Blog Comments

  1. code_glitch's Avatar
    On the ipv6 front, most ISPs seem to be vastly under-prepared for it. The last I heard from any ISP was "we're working on it" and many seem to be under the impression they can get away with just a firmware upgrade for their networks - something that doesn't seem to be materializing. I really wish we'd get on the ball here in the UK and fix these issues - instead of hyping 4G and fibre which frankly only benefit a very small percentage of people...
  2. SilverWarior's Avatar
    As far as WiFi goes I must say that I don't have any problems with it myself. There are thre reasons for this:
    1. I'm lucky to live in rural place where houses are not to close to each other so I don't get any interference.
    2. Also here in Slovenia most houses are made from bricks with metal reinforments (metal grid nets in flors, metal rods in house corners and sometimes even in the middle of inside walls). This kinda makes a faraday cage which actually blocks singlan from geting through This can be quite anoying when your stereo recieves radio just perfectly when in room on one side of the house but picks up mostly noise when in the room on the other side of the house.
    3. I actually avoid using WiFI as much as posible. Even thou I have a laptop I usually kep it conected to thernet network. I only use WiFi if I need laptop in one of the rooms where I don't have ethernet cable connection (yes I have ethernet in three roms in my house).

    As for bandwich limiting so far this is only being limited on mobile broadband. All landline internet connections (ADSL, optics) have no bandwich limit.

    As for monitoring network trafic we don't have major problems yet but it is only a matter of time I guess.

    But here in Slovenia we have some other problems:
    1. Optics are mostly only available larger cities and even there not whole cities are being covered. So you can be prety luck if you have acces to optip conection in the first place.
    2. Most broadband conections are avaliable with ADSL/ADSL2 conections through copper wires. So if you are luck and live near area node you could get upto 20 Mbit conection but mostly you are limited to less than 8 Mbit connections (just enough to support IP-TV, which can be sometimes pretty crapy when watching HD channels). I must admit that I'm lucky enough to live in a decent vicinity of one of these area nodes so I have 15 Mbps ADSL2 line (15 Mbps download and 740 Kbps upload).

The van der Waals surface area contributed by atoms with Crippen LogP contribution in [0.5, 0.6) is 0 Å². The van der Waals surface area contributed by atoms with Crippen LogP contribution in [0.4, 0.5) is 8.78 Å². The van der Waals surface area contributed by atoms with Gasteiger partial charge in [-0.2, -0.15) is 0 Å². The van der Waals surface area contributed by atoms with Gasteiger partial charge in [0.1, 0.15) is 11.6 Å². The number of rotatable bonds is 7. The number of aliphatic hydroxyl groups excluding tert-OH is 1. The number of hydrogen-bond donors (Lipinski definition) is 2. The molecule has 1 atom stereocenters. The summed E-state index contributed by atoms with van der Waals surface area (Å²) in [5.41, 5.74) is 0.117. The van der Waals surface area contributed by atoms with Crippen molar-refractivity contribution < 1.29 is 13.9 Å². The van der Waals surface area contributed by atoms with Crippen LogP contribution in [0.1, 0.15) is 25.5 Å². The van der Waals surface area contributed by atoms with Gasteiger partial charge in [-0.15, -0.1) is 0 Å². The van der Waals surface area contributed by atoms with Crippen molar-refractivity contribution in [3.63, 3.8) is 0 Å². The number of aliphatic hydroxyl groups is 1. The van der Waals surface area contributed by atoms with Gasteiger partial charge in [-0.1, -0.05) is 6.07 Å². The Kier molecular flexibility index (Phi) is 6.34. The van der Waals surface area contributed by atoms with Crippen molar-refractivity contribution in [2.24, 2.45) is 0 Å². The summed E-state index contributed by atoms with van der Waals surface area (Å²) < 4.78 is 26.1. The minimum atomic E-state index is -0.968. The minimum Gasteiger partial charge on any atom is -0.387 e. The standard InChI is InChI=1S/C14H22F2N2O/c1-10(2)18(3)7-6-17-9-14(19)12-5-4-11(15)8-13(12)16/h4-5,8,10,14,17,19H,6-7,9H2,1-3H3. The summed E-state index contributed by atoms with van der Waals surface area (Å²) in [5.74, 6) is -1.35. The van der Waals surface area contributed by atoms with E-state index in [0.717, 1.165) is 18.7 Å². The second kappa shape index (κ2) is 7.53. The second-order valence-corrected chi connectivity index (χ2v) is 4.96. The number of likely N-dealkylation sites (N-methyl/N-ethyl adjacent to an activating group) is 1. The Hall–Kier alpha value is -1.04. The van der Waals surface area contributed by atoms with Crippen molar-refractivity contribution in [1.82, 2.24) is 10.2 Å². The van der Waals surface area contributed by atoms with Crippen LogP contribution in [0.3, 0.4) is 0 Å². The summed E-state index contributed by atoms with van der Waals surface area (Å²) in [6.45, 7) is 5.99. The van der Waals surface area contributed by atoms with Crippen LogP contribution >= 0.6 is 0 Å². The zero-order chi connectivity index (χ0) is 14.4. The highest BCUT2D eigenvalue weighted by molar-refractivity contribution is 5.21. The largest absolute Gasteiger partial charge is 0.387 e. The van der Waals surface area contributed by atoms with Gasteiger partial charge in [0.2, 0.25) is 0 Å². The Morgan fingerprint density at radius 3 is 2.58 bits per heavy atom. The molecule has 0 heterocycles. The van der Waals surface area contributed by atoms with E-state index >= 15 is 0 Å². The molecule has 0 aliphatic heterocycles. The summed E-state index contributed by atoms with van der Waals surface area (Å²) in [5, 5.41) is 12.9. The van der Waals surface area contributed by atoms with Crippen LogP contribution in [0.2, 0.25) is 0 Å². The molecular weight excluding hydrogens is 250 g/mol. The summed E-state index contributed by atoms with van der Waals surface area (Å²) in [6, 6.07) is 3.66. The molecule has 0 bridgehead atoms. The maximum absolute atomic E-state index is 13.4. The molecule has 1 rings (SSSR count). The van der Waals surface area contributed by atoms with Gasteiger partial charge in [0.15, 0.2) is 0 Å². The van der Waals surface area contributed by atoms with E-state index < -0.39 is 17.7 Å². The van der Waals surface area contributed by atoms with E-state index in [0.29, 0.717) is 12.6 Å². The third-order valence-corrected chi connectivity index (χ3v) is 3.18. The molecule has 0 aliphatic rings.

3. There are lots of pepole who doesent even have acces to ADSL broadband connection but instead they can only have access to some crossbreed btween ADSL and ISDN conection where ADSL signal goes over copper wires from local area node to some subnode which is placed near pepole houses and there it splits into several different lines. So pepole using this type connection end up with less than 1 Mbps connection and what is worse they have to pay more than I have to pay for my 15 Mbps line which is completly CRAZY!
    4. Most ISP providers here in Slovenia still doesen't provide true IPV6 protocol. Even worse my ISP provider is screwing up with ports that are being used for IPV6 terredo so I had to turn of IPV6 support on my computer completly othervise I keep expiriencing dowload interuptions (can't even download 20 MB file without any interuptions, that is unles I use some P2P software like uTorrent which is capable of properly handling such interuptions). Yes these interuptions are so common that I usually even end up with half loaded web pages.
    And when I reported this problems to my ISP it took me more than three hours before they actually conected me to a real techincian and not just some student who is doing over the phone support by reading pre written most common answers from paper. Gues what! It didn't help much either. In the end I found a posible workaround myself.
    5. Mobile brodband connections are pretty shitty becouse most mobile towers aren't capable to handle to much trafic (mostly becouse they are connected to poor land lines). So if you live in an area with dense population mobile signal interuptions, disconectiong calls, unable to make call, etc. are quite posible during certain hours when most pepole surf on the web.
  3. code_glitch's Avatar
    Sorry for such a late reply, middle of exam season and I've had piles of work to get through...

    The design decision for the updated flight computer due to reduced cost, redundancy and modularity was to distribute the systems accross many ATMega 328s networked over I2C. However, I did get a pure C team to look at the support programs for flight data analysis and telemetry and such which I'd written in pascal to go 'wow' and convert them. One is currently over the moon about how easy and portable lazarus is, how readable the code is, how easy the migration was but most importantly - how powerful the fcl is

    Also got a few statements about how 'suprisingly' feature rich pascal is and how it takes out a lot of the unnecessary complexity of C based languages. Even have a handful of VB.Net users moving over.... Call it a victory perhaps?
  4. JSoftware's Avatar